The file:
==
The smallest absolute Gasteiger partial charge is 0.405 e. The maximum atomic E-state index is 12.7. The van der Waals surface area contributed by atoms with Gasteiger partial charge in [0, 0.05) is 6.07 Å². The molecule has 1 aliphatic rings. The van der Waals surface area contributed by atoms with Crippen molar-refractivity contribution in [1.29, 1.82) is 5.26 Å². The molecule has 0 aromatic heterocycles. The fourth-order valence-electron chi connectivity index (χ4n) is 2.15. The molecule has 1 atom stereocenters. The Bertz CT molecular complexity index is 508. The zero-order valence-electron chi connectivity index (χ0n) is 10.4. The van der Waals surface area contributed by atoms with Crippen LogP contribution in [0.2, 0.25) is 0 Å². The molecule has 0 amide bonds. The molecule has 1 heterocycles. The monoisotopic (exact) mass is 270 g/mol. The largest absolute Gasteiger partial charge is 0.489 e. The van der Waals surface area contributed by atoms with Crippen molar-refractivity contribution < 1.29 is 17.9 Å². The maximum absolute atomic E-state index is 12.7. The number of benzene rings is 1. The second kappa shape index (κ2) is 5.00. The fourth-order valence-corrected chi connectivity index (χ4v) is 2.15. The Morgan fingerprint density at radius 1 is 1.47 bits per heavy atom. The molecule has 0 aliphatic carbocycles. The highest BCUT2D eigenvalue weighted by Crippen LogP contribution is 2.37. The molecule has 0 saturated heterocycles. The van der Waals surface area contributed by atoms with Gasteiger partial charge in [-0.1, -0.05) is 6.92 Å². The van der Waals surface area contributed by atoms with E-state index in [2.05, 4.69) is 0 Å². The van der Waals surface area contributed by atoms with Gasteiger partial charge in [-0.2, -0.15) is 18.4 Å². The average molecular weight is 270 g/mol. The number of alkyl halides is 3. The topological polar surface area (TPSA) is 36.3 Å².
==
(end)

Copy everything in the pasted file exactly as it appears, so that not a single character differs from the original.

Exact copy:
The smallest absolute Gasteiger partial charge is 0.405 e. The maximum atomic E-state index is 12.7. The van der Waals surface area contributed by atoms with Gasteiger partial charge in [0, 0.05) is 6.07 Å². The molecule has 1 aliphatic rings. The van der Waals surface area contributed by atoms with Crippen molar-refractivity contribution in [1.29, 1.82) is 5.26 Å². The molecule has 0 aromatic heterocycles. The fourth-order valence-electron chi connectivity index (χ4n) is 2.15. The molecule has 1 atom stereocenters. The Bertz CT molecular complexity index is 508. The zero-order valence-electron chi connectivity index (χ0n) is 10.4. The van der Waals surface area contributed by atoms with Crippen LogP contribution in [0.2, 0.25) is 0 Å². The molecule has 0 amide bonds. The molecule has 1 heterocycles. The monoisotopic (exact) mass is 270 g/mol. The largest absolute Gasteiger partial charge is 0.489 e. The van der Waals surface area contributed by atoms with Crippen molar-refractivity contribution < 1.29 is 17.9 Å². The maximum absolute atomic E-state index is 12.7. The number of benzene rings is 1. The second kappa shape index (κ2) is 5.00. The fourth-order valence-corrected chi connectivity index (χ4v) is 2.15. The Morgan fingerprint density at radius 1 is 1.47 bits per heavy atom. The molecule has 0 aliphatic carbocycles. The highest BCUT2D eigenvalue weighted by Crippen LogP contribution is 2.37. The molecule has 0 saturated heterocycles. The van der Waals surface area contributed by atoms with Gasteiger partial charge in [-0.1, -0.05) is 6.92 Å². The van der Waals surface area contributed by atoms with E-state index in [2.05, 4.69) is 0 Å². The van der Waals surface area contributed by atoms with Gasteiger partial charge in [-0.2, -0.15) is 18.4 Å². The average molecular weight is 270 g/mol. The number of alkyl halides is 3. The topological polar surface area (TPSA) is 36.3 Å².